What the novel does really well, though, is presenting a group of children responding to their world changing radically, and Friedrich as a likeable child hero who ends up rejecting the demagogery, scapegoating and promise of glory that lures his older brother in because he sees how both people he knows and strangers are abused in its name. Again, in an homage to Kästner's novel which has a memorable dream sequence, Friedrich's ongoing crisis of conscience and wonder how to avoid becoming a Nazi himself climaxes in a surreal dream where the various things he has experienced come together. The lesson he draws from this is simple and profound at the same time, very Kästnerian and indeed great advice in current day circumstances as well, to the question as ow to act: Be kind. Being kind and you can't become what you fear and hate. Be kind.

Mind you, the 1945 prologue and epilogue does spoilery things ) But all in all, Frederick the Great Detective is still a very readable children's novel set in a dark time which also manages to pay homage to a classic while being its own thing.

New Worlds discusses rites of passage

Sep. 22nd, 2017 09:00 am
swan_tower: (Default)
[personal profile] swan_tower

The general theme for this month has been stages of life, and we close that out with rites of passage. Next week, because the Patreon passed one of its funding goals a while ago, will be a fifth (bonus) essay, on the more theory-side aspects of worldbuilding!

Comment over there.

Originally published at Swan Tower. You can comment here or there.

cyberghostface: (Two-Face)
[personal profile] cyberghostface posting in [community profile] scans_daily
 As you may may have seen, a number of my EC posts over the last couple of years have been in black and white. I've been using pages from Fantagraphic's "EC Comics Library" which are in effect artist-based collections in black and white. You can view them on Comixology here.

Conversely, Dark Horse has been putting out their own series of EC reprints. These versions are digitally recolored and are published in chronological order. There are some here.

I will probably continue to use Fantagraphics' versions for the time being just because I already have them in my collection but I was wondering which versions you would prefer to see if I was able to pick from both.

Cool Stuff Friday

Sep. 22nd, 2017 11:41 am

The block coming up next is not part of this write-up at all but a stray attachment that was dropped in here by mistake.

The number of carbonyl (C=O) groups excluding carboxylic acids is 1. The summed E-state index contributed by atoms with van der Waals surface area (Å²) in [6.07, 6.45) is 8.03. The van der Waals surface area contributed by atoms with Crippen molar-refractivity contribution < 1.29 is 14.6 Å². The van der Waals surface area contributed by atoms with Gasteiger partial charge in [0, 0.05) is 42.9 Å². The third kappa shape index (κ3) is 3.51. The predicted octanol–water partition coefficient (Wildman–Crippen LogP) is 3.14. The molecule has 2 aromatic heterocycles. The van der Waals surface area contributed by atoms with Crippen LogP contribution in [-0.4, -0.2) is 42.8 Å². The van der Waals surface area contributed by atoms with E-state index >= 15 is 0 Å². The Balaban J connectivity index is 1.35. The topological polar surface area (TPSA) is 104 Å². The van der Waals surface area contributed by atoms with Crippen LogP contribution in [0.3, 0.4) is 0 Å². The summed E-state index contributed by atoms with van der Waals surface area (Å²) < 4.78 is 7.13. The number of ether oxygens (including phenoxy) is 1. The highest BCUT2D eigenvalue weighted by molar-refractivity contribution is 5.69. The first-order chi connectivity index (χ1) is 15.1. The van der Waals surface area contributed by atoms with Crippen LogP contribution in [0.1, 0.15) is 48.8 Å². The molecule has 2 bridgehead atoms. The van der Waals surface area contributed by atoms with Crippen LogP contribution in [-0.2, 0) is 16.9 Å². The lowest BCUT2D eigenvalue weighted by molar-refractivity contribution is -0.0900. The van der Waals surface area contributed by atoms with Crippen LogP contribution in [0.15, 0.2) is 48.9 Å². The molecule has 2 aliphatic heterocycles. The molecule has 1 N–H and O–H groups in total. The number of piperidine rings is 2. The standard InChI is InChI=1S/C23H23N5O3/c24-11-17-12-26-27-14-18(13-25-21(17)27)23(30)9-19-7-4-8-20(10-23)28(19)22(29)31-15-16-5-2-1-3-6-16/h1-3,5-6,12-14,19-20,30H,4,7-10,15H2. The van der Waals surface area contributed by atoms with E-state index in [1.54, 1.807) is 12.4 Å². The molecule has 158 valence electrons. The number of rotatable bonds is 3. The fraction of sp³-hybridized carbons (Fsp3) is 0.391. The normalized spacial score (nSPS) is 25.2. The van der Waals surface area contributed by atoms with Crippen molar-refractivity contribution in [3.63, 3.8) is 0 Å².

jimhines: (Snoopy Writing)
[personal profile] jimhines

Friday has been having trouble keeping up on the blogging lately…

Mirrored from Jim C. Hines.

darthneko: World of Warcraft Anduin Wrynn ([fandom] wrynn determination)
[personal profile] darthneko
End of the Love is in the Air festival fic, continued from part 1 and part 2.

Twenty-eight bracelets. By the end of the week there were twenty-eight of the things, all laid neatly in a carven wood box with velvet lining that had taken up residence in a drawer in Anduin's office. His mates were, no doubt, looking forward to seeing their last efforts on him that evenings; Ren had remarked that it was a good look, and he hoped Anduin might occasionally continue wearing them after the festival.

It was the last evening of the festival, the flower and sweet sellers finally closing up shop and taking stock of their sales. The festival merchants were taking down the temporary stalls set up in the market squares. And the King of Stormwind had, through much arranging, several hours of free time without interruption, a spool of gold jewelry wire, and a set of the small tools that the festival merchants had been happily selling all week.
Read more... )

(no subject)

Sep. 22nd, 2017 11:29 am
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[personal profile] sacramentalist
"I'm going to x for a burger" "Oh, if you want the best burger, you gotta go to y" (20 minutes away)

"We're going to x" "On Erie? For the best Italian, you gotta check out y" (in the US)

"Someone gave me a bottle of Scotch" "You gotta try this 15 year old single-malt called Balrochenluvinmore" (vaguely pronounced 'Balrmore' but spitting on me)


OMG. IF YOU DO THIS, STOP DOING IT! IT IS NOT HELPFUL.

"So I know this guy who is a one-upper..." "Oh man, I know someone worse than that."



This is face-to-face, BTW. LJ is different. Do you know people like this?